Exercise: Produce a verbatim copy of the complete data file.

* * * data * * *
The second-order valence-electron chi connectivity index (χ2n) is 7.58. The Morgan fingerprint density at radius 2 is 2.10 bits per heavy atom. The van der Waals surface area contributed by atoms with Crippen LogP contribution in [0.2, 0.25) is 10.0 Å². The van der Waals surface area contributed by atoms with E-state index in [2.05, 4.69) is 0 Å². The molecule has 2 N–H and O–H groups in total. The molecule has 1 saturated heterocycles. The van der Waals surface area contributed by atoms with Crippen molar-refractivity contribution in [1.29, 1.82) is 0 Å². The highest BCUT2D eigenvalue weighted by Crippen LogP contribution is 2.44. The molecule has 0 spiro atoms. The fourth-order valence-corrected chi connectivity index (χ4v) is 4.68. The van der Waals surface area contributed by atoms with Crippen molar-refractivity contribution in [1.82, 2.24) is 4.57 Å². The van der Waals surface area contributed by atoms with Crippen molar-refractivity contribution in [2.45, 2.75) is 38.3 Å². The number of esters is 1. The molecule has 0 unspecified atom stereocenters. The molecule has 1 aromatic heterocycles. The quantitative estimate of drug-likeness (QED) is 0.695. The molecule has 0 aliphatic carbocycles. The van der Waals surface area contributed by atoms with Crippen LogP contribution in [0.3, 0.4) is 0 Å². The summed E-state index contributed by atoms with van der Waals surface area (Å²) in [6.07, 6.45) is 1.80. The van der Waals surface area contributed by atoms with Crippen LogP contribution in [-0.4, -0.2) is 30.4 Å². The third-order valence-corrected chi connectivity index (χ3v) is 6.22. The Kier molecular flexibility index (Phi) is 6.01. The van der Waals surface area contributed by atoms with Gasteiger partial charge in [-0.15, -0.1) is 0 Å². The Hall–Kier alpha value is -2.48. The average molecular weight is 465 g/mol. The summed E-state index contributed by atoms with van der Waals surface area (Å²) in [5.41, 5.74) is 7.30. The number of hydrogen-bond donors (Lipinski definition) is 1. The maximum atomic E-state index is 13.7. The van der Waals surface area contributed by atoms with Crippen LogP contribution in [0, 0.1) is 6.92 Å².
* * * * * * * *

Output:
The second-order valence-electron chi connectivity index (χ2n) is 7.58. The Morgan fingerprint density at radius 2 is 2.10 bits per heavy atom. The van der Waals surface area contributed by atoms with Crippen LogP contribution in [0.2, 0.25) is 10.0 Å². The van der Waals surface area contributed by atoms with E-state index in [2.05, 4.69) is 0 Å². The molecule has 2 N–H and O–H groups in total. The molecule has 1 saturated heterocycles. The van der Waals surface area contributed by atoms with Crippen molar-refractivity contribution in [1.29, 1.82) is 0 Å². The highest BCUT2D eigenvalue weighted by Crippen LogP contribution is 2.44. The molecule has 0 spiro atoms. The fourth-order valence-corrected chi connectivity index (χ4v) is 4.68. The van der Waals surface area contributed by atoms with Crippen molar-refractivity contribution in [1.82, 2.24) is 4.57 Å². The van der Waals surface area contributed by atoms with Crippen molar-refractivity contribution in [2.45, 2.75) is 38.3 Å². The number of esters is 1. The molecule has 0 unspecified atom stereocenters. The molecule has 1 aromatic heterocycles. The quantitative estimate of drug-likeness (QED) is 0.695. The molecule has 0 aliphatic carbocycles. The van der Waals surface area contributed by atoms with Crippen LogP contribution in [0.3, 0.4) is 0 Å². The summed E-state index contributed by atoms with van der Waals surface area (Å²) in [6.07, 6.45) is 1.80. The van der Waals surface area contributed by atoms with Crippen LogP contribution in [-0.4, -0.2) is 30.4 Å². The third-order valence-corrected chi connectivity index (χ3v) is 6.22. The Kier molecular flexibility index (Phi) is 6.01. The van der Waals surface area contributed by atoms with Gasteiger partial charge in [-0.15, -0.1) is 0 Å². The Hall–Kier alpha value is -2.48. The average molecular weight is 465 g/mol. The summed E-state index contributed by atoms with van der Waals surface area (Å²) in [5.41, 5.74) is 7.30. The number of hydrogen-bond donors (Lipinski definition) is 1. The maximum atomic E-state index is 13.7. The van der Waals surface area contributed by atoms with Crippen LogP contribution in [0, 0.1) is 6.92 Å².